Science & Engineering Focus
Workforce Grant Fuels STEM Equity Initiative
- By Bridget McCrea
Northwest Vista College has run a Space Teens Robotics Camp every summer since 2006. In 2009, the institution got a financial boost when the Texas Workforce Commission awarded 18 grants totaling $1 million to community colleges and universities statewide.
As one of the recipients, Northwest Vista received $15,221 for 24 scholarships for high school girls to participate in the robotics camp. “We want to stoke their interest in math and science, and the summer camp approach seems to be working well,” said Andrew Schuetze, director of the school’s robotics support center. Schuetze, who has headed up the summer camp since 2007, said the Texas Workforce Commission grant came about after the latter sent out requests for proposals in January for its summer merit program.
“The commission was looking for institutions that already had a summer program in place, and in the areas of science, technology and math,” Schuetze explained. “If the school was enrolling additional women and minority students, then it could apply for scholarships.” With its eye on enrolling 24 women in its space camp program, Northwest Vista applied for the scholarships in February and got its notice of award in April.
The grant money was awarded in May and set aside to cover the tuition for 24 high school students who would apply for the scholarships. Northwest Vista began marketing the program in late spring, and partnered with the Girl Scouts of Southwest Texas to help attract potential candidates.
“We were working with limited marketing resources, so we also used public community calendars and flyers in the San Antonio public library system to attract interest,” said Schuetze. “Even with that limited amount of marketing, we hit enrollment targets and even have a few students on a waiting list.”
Founded in 1995, Northwest Vista College has 12,000 students who take courses at its main site and several off-site locations in a traditional daytime classroom setting, as well as evening, Internet, hybrid and weekend courses. Most of the programs offered lead to a two-year associate degree or one-year certificate option.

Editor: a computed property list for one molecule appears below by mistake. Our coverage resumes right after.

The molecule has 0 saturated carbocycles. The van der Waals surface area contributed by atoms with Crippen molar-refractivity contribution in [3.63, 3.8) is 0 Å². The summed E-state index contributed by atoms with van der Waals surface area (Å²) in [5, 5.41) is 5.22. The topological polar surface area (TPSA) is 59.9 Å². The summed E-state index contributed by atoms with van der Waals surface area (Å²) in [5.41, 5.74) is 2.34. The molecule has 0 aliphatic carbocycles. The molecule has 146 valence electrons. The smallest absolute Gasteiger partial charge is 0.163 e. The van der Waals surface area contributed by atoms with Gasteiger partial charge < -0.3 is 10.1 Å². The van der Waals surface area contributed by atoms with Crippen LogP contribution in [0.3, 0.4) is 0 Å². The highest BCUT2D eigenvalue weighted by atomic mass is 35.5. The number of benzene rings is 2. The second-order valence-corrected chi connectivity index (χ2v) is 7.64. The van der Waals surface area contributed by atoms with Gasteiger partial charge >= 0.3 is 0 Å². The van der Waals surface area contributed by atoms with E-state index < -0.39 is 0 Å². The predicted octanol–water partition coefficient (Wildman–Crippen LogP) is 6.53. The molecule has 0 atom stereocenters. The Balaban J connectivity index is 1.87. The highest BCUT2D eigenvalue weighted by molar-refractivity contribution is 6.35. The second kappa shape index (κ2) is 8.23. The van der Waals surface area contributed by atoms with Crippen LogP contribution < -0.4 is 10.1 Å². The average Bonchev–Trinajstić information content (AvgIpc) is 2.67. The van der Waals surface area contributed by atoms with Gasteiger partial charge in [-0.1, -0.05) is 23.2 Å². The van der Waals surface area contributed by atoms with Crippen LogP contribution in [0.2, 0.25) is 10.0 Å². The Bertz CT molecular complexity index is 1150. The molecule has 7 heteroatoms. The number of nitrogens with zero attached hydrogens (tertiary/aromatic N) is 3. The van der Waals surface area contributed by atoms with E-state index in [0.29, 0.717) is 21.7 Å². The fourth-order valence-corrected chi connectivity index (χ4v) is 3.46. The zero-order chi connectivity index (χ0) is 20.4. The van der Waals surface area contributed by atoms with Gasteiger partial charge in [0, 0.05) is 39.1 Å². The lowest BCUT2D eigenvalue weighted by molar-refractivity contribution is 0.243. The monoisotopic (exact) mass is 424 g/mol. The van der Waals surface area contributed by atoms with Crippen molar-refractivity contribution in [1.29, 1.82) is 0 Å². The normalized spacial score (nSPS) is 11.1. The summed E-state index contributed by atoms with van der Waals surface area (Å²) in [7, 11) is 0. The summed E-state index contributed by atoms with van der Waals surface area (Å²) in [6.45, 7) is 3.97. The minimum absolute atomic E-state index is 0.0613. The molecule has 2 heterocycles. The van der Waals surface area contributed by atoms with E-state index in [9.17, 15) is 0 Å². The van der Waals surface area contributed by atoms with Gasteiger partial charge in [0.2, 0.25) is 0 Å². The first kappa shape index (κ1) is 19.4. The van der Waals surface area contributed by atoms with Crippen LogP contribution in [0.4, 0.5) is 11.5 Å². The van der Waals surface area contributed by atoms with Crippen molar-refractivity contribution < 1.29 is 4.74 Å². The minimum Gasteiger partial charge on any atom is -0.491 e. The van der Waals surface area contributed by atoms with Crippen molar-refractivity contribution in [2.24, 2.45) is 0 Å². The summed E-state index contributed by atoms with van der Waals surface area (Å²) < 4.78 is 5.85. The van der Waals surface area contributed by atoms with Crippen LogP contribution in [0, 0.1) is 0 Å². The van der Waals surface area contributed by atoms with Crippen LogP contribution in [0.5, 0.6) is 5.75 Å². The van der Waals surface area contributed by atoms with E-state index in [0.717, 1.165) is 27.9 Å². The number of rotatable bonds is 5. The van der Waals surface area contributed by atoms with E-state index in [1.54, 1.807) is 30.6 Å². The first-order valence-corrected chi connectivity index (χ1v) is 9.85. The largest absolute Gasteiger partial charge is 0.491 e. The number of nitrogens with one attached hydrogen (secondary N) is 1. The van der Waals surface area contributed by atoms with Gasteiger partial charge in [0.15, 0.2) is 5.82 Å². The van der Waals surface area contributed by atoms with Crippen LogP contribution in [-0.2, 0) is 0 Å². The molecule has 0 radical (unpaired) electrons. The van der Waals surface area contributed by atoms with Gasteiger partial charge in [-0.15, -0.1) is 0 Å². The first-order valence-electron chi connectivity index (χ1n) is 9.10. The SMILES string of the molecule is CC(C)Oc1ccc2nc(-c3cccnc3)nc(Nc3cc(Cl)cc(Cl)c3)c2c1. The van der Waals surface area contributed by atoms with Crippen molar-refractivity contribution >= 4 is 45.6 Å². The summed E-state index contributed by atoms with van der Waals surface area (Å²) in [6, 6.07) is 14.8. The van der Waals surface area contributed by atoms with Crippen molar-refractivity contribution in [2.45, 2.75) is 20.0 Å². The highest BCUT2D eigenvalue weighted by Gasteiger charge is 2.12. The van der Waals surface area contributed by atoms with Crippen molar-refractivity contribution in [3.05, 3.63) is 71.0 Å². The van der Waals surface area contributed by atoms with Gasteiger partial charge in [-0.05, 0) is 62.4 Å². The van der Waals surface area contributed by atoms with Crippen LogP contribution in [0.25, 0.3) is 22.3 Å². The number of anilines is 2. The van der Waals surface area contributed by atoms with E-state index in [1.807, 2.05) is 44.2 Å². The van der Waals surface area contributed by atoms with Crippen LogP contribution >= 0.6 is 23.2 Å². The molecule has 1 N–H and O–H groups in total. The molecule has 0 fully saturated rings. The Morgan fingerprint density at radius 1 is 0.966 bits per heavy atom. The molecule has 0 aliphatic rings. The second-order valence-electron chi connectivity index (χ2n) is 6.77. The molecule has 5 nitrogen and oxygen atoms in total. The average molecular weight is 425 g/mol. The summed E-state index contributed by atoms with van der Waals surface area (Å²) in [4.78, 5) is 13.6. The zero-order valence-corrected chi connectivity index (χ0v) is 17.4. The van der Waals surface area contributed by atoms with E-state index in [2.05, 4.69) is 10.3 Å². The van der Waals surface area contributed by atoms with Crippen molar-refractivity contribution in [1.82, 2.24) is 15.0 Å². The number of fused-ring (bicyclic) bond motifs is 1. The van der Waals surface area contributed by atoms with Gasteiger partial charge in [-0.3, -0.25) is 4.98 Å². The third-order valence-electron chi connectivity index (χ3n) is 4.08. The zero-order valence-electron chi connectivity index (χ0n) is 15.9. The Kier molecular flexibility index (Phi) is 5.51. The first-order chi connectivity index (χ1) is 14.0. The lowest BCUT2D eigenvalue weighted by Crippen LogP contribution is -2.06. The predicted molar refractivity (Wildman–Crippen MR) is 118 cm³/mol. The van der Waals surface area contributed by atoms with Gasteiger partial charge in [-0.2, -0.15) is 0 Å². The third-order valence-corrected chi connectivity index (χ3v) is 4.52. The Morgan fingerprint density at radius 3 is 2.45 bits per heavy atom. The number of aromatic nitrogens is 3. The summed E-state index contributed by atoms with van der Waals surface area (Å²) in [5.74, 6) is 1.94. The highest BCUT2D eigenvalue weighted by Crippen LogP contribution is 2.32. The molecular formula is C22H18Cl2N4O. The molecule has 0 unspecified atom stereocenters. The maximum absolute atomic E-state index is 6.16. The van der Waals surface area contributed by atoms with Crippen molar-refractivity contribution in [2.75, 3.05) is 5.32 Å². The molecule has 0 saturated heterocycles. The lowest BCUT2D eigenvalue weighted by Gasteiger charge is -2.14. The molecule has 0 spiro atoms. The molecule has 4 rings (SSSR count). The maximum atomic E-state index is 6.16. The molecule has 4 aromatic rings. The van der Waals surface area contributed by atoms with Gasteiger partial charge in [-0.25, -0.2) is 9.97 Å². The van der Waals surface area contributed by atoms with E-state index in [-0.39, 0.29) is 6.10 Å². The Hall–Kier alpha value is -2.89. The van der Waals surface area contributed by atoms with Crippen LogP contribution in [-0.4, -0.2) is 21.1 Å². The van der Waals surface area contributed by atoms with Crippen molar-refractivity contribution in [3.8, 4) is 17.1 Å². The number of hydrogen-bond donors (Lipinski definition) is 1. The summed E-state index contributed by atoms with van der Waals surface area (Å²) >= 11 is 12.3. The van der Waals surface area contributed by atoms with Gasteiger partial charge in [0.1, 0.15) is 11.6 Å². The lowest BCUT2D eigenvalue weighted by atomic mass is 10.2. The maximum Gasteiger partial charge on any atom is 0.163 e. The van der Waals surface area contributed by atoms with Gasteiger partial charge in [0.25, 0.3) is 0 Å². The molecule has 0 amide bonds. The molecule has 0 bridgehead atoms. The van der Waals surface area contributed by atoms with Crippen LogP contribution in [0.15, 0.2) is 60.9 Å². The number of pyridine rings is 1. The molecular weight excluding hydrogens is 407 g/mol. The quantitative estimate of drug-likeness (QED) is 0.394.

In August, that student body also included high school girls who converged at the institution’s summer camp to gain hands-on experience designing, building, and programming robots. The 10-day camp comprises 60 hours of instruction and a “challenge tournament” at the end of the camp. “The students get into a little ‘head-to-head’ competition,” said Schuetze, “which is only not only fun, but it adds a bit of motivation and a lot of excitement.”
The camp also helps get students interested in careers that many girls mistakenly assume are too difficult or out of reach. By staffing the camp with female teachers and targeting the coursework and classroom setting to girls, Schuetze said the university can more effectively convey just how interesting and stimulating a STEM career can be. “There’s a lot of girl power going on during those two weeks,” said Schuetze.
Northwest Vista is just one of several Texas colleges benefitting from Governor Rick Perry’s Summer Merit Program, which encourages young people to pursue STEM-related careers. The Texas Workforce Commission worked with the Texas Engineering and Technical Consortium to help fund the summer camps. Members of the consortium include the Office of the Governor, the Texas Higher Education Coordinating Board, businesses, and higher education institutions.
A state government agency charged with overseeing and providing workforce development services to employers and job seekers in Texas, the Texas Workforce Commission offers career development information, job search resources, training programs, and unemployment benefits. Part of a local/state network dedicated to developing the state’s workforce, the agency is funded by federal tax revenue.
This year, the Texas Workforce Commission’s $1 million in total statewide grants are allowing more than 1,800 students between ages 14 and 21 to attend summer youth camps that focus on STEM. Grant recipients include Austin Community College, which received $35,305 for 68 scholarships for two camps, including one that provides hand-on experience in computer programming and design, and another that explores biotechnology, computer security administration, and criminal justice topics; and Midwestern State University, whose $45,105 grant will cover 200 scholarships for two camps, including the At-Risk 9th Grader Transition Camp and the Junior/Senior Residential Camp in which participants focus on topics such as STEM-related careers or learn about environmental changes and renewable technologies.
Other universities that are using the Texas Workforce grants to introduce high school students to STEM careers include Prairie View A&M University, which received $29,470 for 20 scholarships for high school students to attend renewable energy camps targeting engineering, math, science, and energy issues; San Jacinto College, which got $123,732 for 250 scholarships for students to attend Energy Venture: Careers in Energy camps to promote STEM-related industry careers and facilitate research and education camps at Johnson Space Center; and Texas State Technical College at Waco, which is using $50,400 to pay for 80 scholarships for participants among four camps to gain hands-on experience in aerospace, supercomputing, welding, or Web site design.
Bridget McCrea is a business and technology writer in Clearwater, FL. She can be reached at firstname.lastname@example.org.